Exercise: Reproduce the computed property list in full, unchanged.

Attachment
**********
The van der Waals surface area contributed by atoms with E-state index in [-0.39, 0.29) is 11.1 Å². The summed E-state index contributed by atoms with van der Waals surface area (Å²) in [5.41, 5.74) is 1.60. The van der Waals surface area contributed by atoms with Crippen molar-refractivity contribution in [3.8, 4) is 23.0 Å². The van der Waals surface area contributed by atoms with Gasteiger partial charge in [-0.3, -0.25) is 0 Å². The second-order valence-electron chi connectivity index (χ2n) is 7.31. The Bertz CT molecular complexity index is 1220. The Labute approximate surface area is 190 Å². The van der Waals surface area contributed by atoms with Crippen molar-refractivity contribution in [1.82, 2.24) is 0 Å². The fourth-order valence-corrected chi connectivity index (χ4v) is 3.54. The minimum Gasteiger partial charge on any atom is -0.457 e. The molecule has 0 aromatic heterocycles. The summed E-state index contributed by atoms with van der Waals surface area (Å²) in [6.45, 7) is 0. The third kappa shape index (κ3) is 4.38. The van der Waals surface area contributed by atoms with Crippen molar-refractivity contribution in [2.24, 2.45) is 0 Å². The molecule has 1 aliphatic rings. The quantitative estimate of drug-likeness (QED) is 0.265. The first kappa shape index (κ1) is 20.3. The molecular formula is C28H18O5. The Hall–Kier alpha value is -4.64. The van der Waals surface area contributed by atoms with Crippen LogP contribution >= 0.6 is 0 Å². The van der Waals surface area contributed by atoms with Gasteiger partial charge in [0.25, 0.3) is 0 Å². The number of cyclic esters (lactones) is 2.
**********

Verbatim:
The van der Waals surface area contributed by atoms with E-state index in [-0.39, 0.29) is 11.1 Å². The summed E-state index contributed by atoms with van der Waals surface area (Å²) in [5.41, 5.74) is 1.60. The van der Waals surface area contributed by atoms with Crippen molar-refractivity contribution in [3.8, 4) is 23.0 Å². The van der Waals surface area contributed by atoms with Gasteiger partial charge in [-0.3, -0.25) is 0 Å². The second-order valence-electron chi connectivity index (χ2n) is 7.31. The Bertz CT molecular complexity index is 1220. The Labute approximate surface area is 190 Å². The van der Waals surface area contributed by atoms with Crippen molar-refractivity contribution in [1.82, 2.24) is 0 Å². The fourth-order valence-corrected chi connectivity index (χ4v) is 3.54. The minimum Gasteiger partial charge on any atom is -0.457 e. The molecule has 0 aromatic heterocycles. The summed E-state index contributed by atoms with van der Waals surface area (Å²) in [6.45, 7) is 0. The third kappa shape index (κ3) is 4.38. The van der Waals surface area contributed by atoms with Crippen molar-refractivity contribution in [2.24, 2.45) is 0 Å². The molecule has 1 aliphatic rings. The quantitative estimate of drug-likeness (QED) is 0.265. The first kappa shape index (κ1) is 20.3. The molecular formula is C28H18O5. The Hall–Kier alpha value is -4.64. The van der Waals surface area contributed by atoms with Crippen LogP contribution >= 0.6 is 0 Å². The van der Waals surface area contributed by atoms with Gasteiger partial charge in [0.25, 0.3) is 0 Å². The number of cyclic esters (lactones) is 2.